(Located at http://library.advanced.org/27887/gather/fundamentals/telegraphy.shtml)
Today, most long-distance communication signals are transmitted by communication satellites, broadcasting antennas and coaxial and fiber optic cables. The telegraph is the ancestor of all these devices.
Telegraphs were the first message sending devices that utilized the relationship between magnetism and electricity. Telegraphs enabled people to communicate efficiently and quickly over long distances, and were a significant improvement over mail and other communication methods available at the time.
In the 1790s an Italian Scientist named Alessandro Vota invented the electrochemical cell, which made a steady source of electric current available. In 1920 Hans Christian Oersted, a Danish physicist, discovered that a magnetized needle moves under the influence of an electric current. A British electrician named William Sturgeon further developed this idea and invented the electromagnet in 1825.
Three men used these discoveries to develop telegraphs and commercial applications for them.
The First Telegraphs
The telegraph is a device in which current is varied systematically according to a code. William F. Cooke and Charles Wheatstone were two physicists who worked together in Great Britain. The Cooke and Wheatstone telegraph was patented in 1837, using the principle of electromagnetism.
The receiving instrument consisted of five to six magnetic needles mounted vertically onto a dial where letters of the alphabet were printed. There was a separate wire and a coil serving as an electromagnet which controlled each needle. A magnetic field is produced in the coil when an electric current is passed through one of the wires, causing the needles to move. By pointing 2 needles towards the same letter at the same time, the letters were signaled. In 1845, a single needle version was patented, and was used in Great Britain till 1870.
The Morse Telegraph
Samuel F.B. Morse, an American inventor and painter developed another version of a telegraph at around the same time, called the Morse Telegraph. The sending device was a switch called a key, which completed the circuit and allowed the current to flow to a receiving sounder. When the current flows through the sounder, an electromagnet attracts an iron bar, called an armature, and when the armature strikes the magnet, the resulting clicking noise is interpreted according to the "short" and "long" clicks of the armature.
For example, - - - (three "short" clicks followed by three "long" clicks followed by three "short" clicks would be interpreted as SOS. With each click, an instrument attached to the armature also embossed the code on a strip of paper, creating a record of the transmission. Use the Java Applet to the right to translate your messages into Morse Code. Try SOS.
When the key was released, the circuit was broken and no current flowed, causing the electromagnet in the sounder to lose its magnetism. A spring then pulls the bar back into its original position. Morse also developed a relay device to lengthen the distance over which messages could be sent.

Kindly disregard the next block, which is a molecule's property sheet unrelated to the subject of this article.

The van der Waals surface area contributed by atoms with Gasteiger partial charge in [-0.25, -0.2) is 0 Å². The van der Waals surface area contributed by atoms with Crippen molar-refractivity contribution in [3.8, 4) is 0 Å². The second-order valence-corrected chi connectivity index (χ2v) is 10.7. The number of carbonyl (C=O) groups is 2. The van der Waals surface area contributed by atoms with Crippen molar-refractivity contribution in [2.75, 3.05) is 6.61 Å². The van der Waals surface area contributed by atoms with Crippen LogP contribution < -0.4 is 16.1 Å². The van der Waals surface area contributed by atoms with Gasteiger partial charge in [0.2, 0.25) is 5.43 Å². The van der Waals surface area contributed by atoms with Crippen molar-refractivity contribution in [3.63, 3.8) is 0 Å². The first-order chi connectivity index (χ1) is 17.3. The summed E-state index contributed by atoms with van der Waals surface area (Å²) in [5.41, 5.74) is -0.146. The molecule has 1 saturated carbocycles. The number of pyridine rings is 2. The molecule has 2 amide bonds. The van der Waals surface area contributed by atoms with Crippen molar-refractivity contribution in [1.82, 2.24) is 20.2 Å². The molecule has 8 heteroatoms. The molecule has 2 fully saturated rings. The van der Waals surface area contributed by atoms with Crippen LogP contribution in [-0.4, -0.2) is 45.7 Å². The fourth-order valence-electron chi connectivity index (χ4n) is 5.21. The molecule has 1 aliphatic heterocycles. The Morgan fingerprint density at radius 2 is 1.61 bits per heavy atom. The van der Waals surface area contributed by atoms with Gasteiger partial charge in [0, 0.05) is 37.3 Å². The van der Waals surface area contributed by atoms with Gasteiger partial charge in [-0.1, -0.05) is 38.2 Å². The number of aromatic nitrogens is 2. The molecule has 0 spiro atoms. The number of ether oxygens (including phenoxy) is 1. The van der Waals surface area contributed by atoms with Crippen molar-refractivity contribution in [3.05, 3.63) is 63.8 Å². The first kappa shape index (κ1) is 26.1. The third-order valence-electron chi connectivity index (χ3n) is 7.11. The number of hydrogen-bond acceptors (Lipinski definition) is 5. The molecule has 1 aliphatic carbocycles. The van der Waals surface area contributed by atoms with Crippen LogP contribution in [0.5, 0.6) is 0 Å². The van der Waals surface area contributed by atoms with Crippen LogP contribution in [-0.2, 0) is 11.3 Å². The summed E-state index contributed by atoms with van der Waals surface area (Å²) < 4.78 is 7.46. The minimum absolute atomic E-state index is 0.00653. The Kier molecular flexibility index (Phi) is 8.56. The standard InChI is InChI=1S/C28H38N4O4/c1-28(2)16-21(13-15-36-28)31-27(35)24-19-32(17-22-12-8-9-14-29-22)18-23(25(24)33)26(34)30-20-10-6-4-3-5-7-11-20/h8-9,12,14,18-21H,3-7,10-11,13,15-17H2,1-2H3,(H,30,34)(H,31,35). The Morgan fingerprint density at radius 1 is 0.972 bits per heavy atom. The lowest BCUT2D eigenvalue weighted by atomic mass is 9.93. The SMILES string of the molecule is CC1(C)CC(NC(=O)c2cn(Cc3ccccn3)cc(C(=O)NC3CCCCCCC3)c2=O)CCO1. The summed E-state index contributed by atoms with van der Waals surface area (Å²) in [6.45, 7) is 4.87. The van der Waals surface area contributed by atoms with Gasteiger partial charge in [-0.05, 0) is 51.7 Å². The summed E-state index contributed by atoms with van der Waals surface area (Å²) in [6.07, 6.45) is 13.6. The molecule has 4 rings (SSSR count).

Throughout the years, the basic principle of the Morse telegraph has not changed, but much was done to improve this service.
In the late 1890s and early 1900s, devices to send and receive messages in printed form were developed.
During the same period a method of sending messages by means of a paper tape punched with holes was introduced which led to the invention of the teleprinters. These machines were the ancestors of the telex machines, some of which are still in use today. In the late 1920s, teleprinters were gradually adopted by many organizations since they were a reliable method of sending information.
Telegraphs were considered advanced technology in their time and only a select few could actually afford to use them frequently. In fact, if an ordinary person received a telegraph, it was often perceived that it might be bad luck since a telegraph message was often sent to family members when someone had died.
But as technology improved, telegraphs were gradually replaced by more efficient and faster communication devices such as computers and communication satellites, which can also process many types of information. However, the telegraph is still the basis of many of our modern devices, as well as those yet to come. Samuel Morse and many of the early inventors would be amazed today if they could see the results of the legacy they created.
How to Make Your Own Simple Telegraph
Nail the small block of wood and the T-shaped piece of tin onto the large piece of wood as shown in the diagram. This will be the base of the telegraph.
To make the sounder, hammer the 2 steel nails into the other end of the base, wrapping the insulated wire around the nails to form coils.
Connect the coils to the battery with one end of the wire, leaving the other end free to connect to the key.
Also hammer the bent aluminum nail next to, but not touching the T-shaped tin.
Next is the key. Mount the thin metal strip onto the other small wooden block, pushing two thumbtacks halfway through the key.
Remove the insulation from one of the wires attached to the sounder coils, and wrap this end around the tacks and press down.
Bend the other end of the key upwards about half an inch, pressing the third thumbtack under the raised end.
Remove the insulation from both ends of a wire, and connect the battery to this thumbtack on the key.
When pressed, the key should touch the thumbtack, and it ought to spring back up when released.
Electricity flows when the key is touched to the tack, the current flow cause the electromagnets to pull the metal T down, making a clicking sound.
When the key is released, the current flow is stemmed, and the metal T springs back up, striking the aluminum nail creating another clicking sound. These represent the dots and dashes of the Morse code.